The drug and device trends in the treatment of obesity

Several events have set the stage for change in the markets for treatment of obesity. Key among them are the 2012 FDA approvals of (link) of Vivus’ Qsymia (combination of phentermine and topiramate) and Arena Pharmaceuticals’ Belviq (lorcaserin).  In a market that has been dominated by surgical procedures and medical devices, the introduction of two significant pharmaceutical options has served notice that pharma is finally seizing hold of this large and growing opportunity.  The potential addition of yet another obesity drug, Orexigen’s Contrave (combination of naltrexone and bupropion), will only hasten this change.

Combine the advent of obesity drugs (whether or not reimbursement is at optimum levels) with the demand-pinching force of a still somewhat hobbled economy and its impact on the significantly out-of-pocket payment for obesity surgery and device procedures and it becomes clear that the market is shifting away from device and toward pharma. Gastric bypass (e.g., Roux en-Y) will hold stronger than device treatments due to lower cost. As a result, the adjustable gastric band, such as Allergan’s Lap-Band, will see a decline in the total share of obesity surgeries.  See the trend in Europe as an example:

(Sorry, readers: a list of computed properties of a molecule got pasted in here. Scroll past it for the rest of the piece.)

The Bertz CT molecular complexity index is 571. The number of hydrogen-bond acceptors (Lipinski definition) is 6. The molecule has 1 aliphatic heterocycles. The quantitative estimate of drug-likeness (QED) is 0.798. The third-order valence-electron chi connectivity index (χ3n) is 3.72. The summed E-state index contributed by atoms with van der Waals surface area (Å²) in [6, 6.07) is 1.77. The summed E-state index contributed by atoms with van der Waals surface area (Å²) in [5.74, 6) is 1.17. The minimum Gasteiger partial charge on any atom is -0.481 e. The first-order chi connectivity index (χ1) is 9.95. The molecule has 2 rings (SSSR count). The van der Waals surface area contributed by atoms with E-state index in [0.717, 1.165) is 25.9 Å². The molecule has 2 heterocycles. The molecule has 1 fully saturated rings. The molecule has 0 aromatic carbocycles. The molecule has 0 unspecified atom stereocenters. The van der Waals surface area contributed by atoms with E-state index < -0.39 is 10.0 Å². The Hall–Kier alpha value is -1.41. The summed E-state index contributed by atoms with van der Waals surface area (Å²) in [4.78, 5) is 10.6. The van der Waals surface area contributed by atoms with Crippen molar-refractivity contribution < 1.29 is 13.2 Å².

Trend in Metabolic/Bariatric Surgery, Europe, 2003-2013

RYGB= Roux-en-Y gastric bypass
AGB=Adjustable gastric band
BPD/DS= Biliopancreatic diversion with duodenal switch
SG=Sleeve gastrectomy

Source: MedMarket Diligence, LLC; Report #S835.

Established obesity devices such as restrictive devices (e.g., Lap-Band and transoral gastropexy) and artificial fullness devices (e.g., gastric balloon) will represent slower growth than malabsorption devices, gastric emptying devices and appetite suppression devices, but which have thus far gained little presence in the market.  By comparison, appetite suppression drugs are already on the market and, with combination drugs taking off quickly, the share of the future market will be increasingly dominated by appetite suppression and combination drugs.

Source: MedMarket Diligence, LLC; Report #S835.

 

The report, “Products, Technologies and Markets Worldwide for the Clinical Management of Obesity, 2011-2019”, may be purchased online at link.

 

 

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